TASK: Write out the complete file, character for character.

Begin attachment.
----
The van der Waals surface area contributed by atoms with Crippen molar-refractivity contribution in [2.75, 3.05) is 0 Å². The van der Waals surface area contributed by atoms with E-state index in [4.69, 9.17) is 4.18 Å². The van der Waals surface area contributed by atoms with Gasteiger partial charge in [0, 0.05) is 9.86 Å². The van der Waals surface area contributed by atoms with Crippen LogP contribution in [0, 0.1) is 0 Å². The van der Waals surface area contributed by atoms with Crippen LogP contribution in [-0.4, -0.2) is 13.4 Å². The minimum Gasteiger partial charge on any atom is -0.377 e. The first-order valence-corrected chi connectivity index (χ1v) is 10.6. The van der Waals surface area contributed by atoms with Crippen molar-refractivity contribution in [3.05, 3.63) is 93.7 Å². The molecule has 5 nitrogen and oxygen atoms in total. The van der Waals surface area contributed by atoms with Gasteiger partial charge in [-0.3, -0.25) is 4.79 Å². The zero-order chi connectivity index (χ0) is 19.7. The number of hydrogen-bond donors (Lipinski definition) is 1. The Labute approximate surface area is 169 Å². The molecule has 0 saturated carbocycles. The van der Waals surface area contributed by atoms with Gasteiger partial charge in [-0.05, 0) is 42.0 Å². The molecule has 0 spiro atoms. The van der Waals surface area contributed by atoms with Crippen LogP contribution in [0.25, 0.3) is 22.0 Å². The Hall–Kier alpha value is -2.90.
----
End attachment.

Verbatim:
The van der Waals surface area contributed by atoms with Crippen molar-refractivity contribution in [2.75, 3.05) is 0 Å². The van der Waals surface area contributed by atoms with E-state index in [4.69, 9.17) is 4.18 Å². The van der Waals surface area contributed by atoms with Gasteiger partial charge in [0, 0.05) is 9.86 Å². The van der Waals surface area contributed by atoms with Crippen LogP contribution in [0, 0.1) is 0 Å². The van der Waals surface area contributed by atoms with Crippen LogP contribution in [-0.4, -0.2) is 13.4 Å². The minimum Gasteiger partial charge on any atom is -0.377 e. The first-order valence-corrected chi connectivity index (χ1v) is 10.6. The van der Waals surface area contributed by atoms with Crippen molar-refractivity contribution in [3.05, 3.63) is 93.7 Å². The molecule has 5 nitrogen and oxygen atoms in total. The van der Waals surface area contributed by atoms with Gasteiger partial charge in [-0.3, -0.25) is 4.79 Å². The zero-order chi connectivity index (χ0) is 19.7. The number of hydrogen-bond donors (Lipinski definition) is 1. The Labute approximate surface area is 169 Å². The molecule has 0 saturated carbocycles. The van der Waals surface area contributed by atoms with Gasteiger partial charge in [-0.05, 0) is 42.0 Å². The molecule has 0 spiro atoms. The van der Waals surface area contributed by atoms with Crippen LogP contribution in [0.25, 0.3) is 22.0 Å². The Hall–Kier alpha value is -2.90.